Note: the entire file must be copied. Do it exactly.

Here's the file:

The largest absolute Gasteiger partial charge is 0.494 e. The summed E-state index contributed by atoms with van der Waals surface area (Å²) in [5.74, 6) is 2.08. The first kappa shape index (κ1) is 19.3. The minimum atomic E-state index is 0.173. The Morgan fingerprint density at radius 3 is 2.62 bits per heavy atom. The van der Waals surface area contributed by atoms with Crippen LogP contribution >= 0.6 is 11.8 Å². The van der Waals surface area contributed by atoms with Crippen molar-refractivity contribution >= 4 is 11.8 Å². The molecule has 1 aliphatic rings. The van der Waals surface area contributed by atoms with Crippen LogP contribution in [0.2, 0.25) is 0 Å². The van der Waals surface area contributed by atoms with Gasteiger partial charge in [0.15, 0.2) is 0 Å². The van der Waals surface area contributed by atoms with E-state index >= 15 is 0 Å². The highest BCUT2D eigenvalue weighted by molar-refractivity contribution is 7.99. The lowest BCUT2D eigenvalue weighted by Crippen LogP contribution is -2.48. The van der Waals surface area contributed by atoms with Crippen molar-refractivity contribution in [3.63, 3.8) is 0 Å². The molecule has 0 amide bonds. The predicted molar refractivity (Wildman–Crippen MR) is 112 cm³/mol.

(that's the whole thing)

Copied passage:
The largest absolute Gasteiger partial charge is 0.494 e. The summed E-state index contributed by atoms with van der Waals surface area (Å²) in [5.74, 6) is 2.08. The first kappa shape index (κ1) is 19.3. The minimum atomic E-state index is 0.173. The Morgan fingerprint density at radius 3 is 2.62 bits per heavy atom. The van der Waals surface area contributed by atoms with Crippen LogP contribution >= 0.6 is 11.8 Å². The van der Waals surface area contributed by atoms with Crippen molar-refractivity contribution >= 4 is 11.8 Å². The molecule has 1 aliphatic rings. The van der Waals surface area contributed by atoms with Crippen LogP contribution in [0.2, 0.25) is 0 Å². The van der Waals surface area contributed by atoms with Gasteiger partial charge in [0.15, 0.2) is 0 Å². The van der Waals surface area contributed by atoms with E-state index >= 15 is 0 Å². The highest BCUT2D eigenvalue weighted by molar-refractivity contribution is 7.99. The lowest BCUT2D eigenvalue weighted by Crippen LogP contribution is -2.48. The van der Waals surface area contributed by atoms with Crippen molar-refractivity contribution in [3.63, 3.8) is 0 Å². The molecule has 0 amide bonds. The predicted molar refractivity (Wildman–Crippen MR) is 112 cm³/mol.